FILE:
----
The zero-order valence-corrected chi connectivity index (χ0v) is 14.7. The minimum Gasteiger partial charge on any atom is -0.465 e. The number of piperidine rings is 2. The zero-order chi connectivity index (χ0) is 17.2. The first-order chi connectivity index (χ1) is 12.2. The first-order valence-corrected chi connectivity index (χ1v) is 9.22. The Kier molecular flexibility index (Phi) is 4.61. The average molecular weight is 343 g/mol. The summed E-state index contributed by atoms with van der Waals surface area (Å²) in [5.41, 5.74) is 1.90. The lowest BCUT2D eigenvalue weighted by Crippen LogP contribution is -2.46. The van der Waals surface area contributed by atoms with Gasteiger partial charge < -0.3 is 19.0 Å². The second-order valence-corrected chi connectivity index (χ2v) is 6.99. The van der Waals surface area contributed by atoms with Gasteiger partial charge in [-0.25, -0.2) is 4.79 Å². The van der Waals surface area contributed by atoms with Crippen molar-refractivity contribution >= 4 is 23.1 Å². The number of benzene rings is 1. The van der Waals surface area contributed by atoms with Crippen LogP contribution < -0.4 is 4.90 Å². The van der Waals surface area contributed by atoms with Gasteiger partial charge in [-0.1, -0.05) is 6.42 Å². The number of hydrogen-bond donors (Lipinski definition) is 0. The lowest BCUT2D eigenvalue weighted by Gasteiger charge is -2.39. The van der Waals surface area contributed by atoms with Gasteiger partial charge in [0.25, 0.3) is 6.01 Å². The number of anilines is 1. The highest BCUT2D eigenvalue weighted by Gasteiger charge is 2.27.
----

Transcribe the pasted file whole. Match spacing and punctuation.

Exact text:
The zero-order valence-corrected chi connectivity index (χ0v) is 14.7. The minimum Gasteiger partial charge on any atom is -0.465 e. The number of piperidine rings is 2. The zero-order chi connectivity index (χ0) is 17.2. The first-order chi connectivity index (χ1) is 12.2. The first-order valence-corrected chi connectivity index (χ1v) is 9.22. The Kier molecular flexibility index (Phi) is 4.61. The average molecular weight is 343 g/mol. The summed E-state index contributed by atoms with van der Waals surface area (Å²) in [5.41, 5.74) is 1.90. The lowest BCUT2D eigenvalue weighted by Crippen LogP contribution is -2.46. The van der Waals surface area contributed by atoms with Gasteiger partial charge < -0.3 is 19.0 Å². The second-order valence-corrected chi connectivity index (χ2v) is 6.99. The van der Waals surface area contributed by atoms with Gasteiger partial charge in [-0.25, -0.2) is 4.79 Å². The van der Waals surface area contributed by atoms with Crippen molar-refractivity contribution >= 4 is 23.1 Å². The number of benzene rings is 1. The van der Waals surface area contributed by atoms with Crippen LogP contribution < -0.4 is 4.90 Å². The van der Waals surface area contributed by atoms with Gasteiger partial charge in [-0.1, -0.05) is 6.42 Å². The number of hydrogen-bond donors (Lipinski definition) is 0. The lowest BCUT2D eigenvalue weighted by Gasteiger charge is -2.39. The van der Waals surface area contributed by atoms with Gasteiger partial charge in [0.25, 0.3) is 6.01 Å². The number of anilines is 1. The highest BCUT2D eigenvalue weighted by Gasteiger charge is 2.27.